April 5-May 7, Wednesdays, Thursdays, and Sundays at 7:30 p.m. Select Saturdays and Sundays at 2 p.m. Select Fridays at 8 p.m., Saturdays at 8 p.m., weekday matinees, April 26 and May 3 at noon. Open Captioned performance Sunday, April 30 at 7:30 p.m.
Tickets are $37 at theaterj.org or by calling 202-777-3210. Discounts available for groups of 10 or more, call 202-777-3210 or email theaterj@theaterj...
Marie-Josee Bourelly, a sophomore at Winston Churchill High School, will perform the part of Nora in Neil Simon’s “Brighton Beach Memoirs” at Theater J this spring.
It is the first professional role for the 16 year old.
“I’ve been acting for quite a while but never went into professional theater,” Bourelly said. “It’s just the most wonderful learning experience of all time.”
And she has had a lot of experience.
Bourelly, who goes by Josie, had her first part in “Thoroughly Modern Millie” while a camper at Glen Echo’s Adventure Theatre when she was just 8 years old
“I was a typist and I had like four lines,” she said. “I practiced all the time. I practiced those lines until I went to bed.”
From that first experience, Bourelly said, she knew she wanted to be an actor.
She spent the next summer at Adventure Theatre again, then spent the next seven summers at Interlochen Summer Camp for the Arts in Michigan.
Between time at camp and school plays, Bourelly said she had lots of amateur experience but never, until now, turned professional. She said that was probably because she didn’t really think she was good enough.
“I was so surprised when they called me and said I got the part,” she said. “I play Nora, a young girl from the 1930s, the play is set in 1937. Nora Morton is 16 and a half years old and she wants to be a dancer on Broadway … she wants the ideal life of being independent.”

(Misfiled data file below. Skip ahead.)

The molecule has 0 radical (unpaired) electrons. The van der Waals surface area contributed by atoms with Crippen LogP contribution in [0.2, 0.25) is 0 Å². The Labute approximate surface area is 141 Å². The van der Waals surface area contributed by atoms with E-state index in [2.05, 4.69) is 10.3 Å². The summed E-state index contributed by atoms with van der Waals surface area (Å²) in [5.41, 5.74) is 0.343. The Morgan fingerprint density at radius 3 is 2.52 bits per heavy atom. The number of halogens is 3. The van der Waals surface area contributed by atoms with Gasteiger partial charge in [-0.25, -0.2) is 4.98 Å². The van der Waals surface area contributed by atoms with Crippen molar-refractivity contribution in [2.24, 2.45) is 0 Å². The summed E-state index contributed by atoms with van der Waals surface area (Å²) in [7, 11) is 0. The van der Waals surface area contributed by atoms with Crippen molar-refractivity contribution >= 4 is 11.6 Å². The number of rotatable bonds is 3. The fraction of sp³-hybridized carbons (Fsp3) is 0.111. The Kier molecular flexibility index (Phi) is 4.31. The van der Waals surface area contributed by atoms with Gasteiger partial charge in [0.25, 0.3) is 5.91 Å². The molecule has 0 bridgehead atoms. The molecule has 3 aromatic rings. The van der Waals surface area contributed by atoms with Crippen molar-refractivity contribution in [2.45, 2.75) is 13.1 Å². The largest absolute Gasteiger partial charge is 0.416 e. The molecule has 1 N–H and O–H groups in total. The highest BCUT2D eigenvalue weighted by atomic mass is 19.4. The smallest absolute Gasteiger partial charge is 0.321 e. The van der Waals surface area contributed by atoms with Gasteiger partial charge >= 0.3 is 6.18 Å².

Bourelly said the play has been in rehearsals for about three weeks and opens April 5. Four D.C. area teens are part of the cast, working with three adult professionals along with Director Matt Torney and the technical crew.
“Something I’ve learned throughout the process is everybody is there to help you,” she said. “I can ask anything: about breathing techniques, how to make a scene better …. You shouldn’t be afraid to ask or shouldn’t be embarrassed. Everybody wants you to succeed.”
The cast works six days a week, and, Bourelly said, she has to be “hyper-focused” to do the play and keep up with her school work. She said she does homework at lunch, during breaks at rehearsals and when she gets home at night.
“People should come to see [the play], it’s a good show,” Bourelly said. “It’s a show I can bring my younger brother to and he’ll laugh and also my parents, and they will cry.”
Theater J is a nationally renowned, professional Jewish theater that “celebrates, explores and struggles with the complexities and nuances of both the Jewish experience and the universal human condition,” according to the theater’s mission statement. “… we aim to preserve and expand a rich Jewish theatrical tradition and to create a community and commonality through theater-going experiences.” Theater J performances are held at Edlavitch DCJCC’s Aaron & Cecile Goldman Theater, 1529 16th Street, NW Washington, D.C. — four blocks east of Dupont Circle.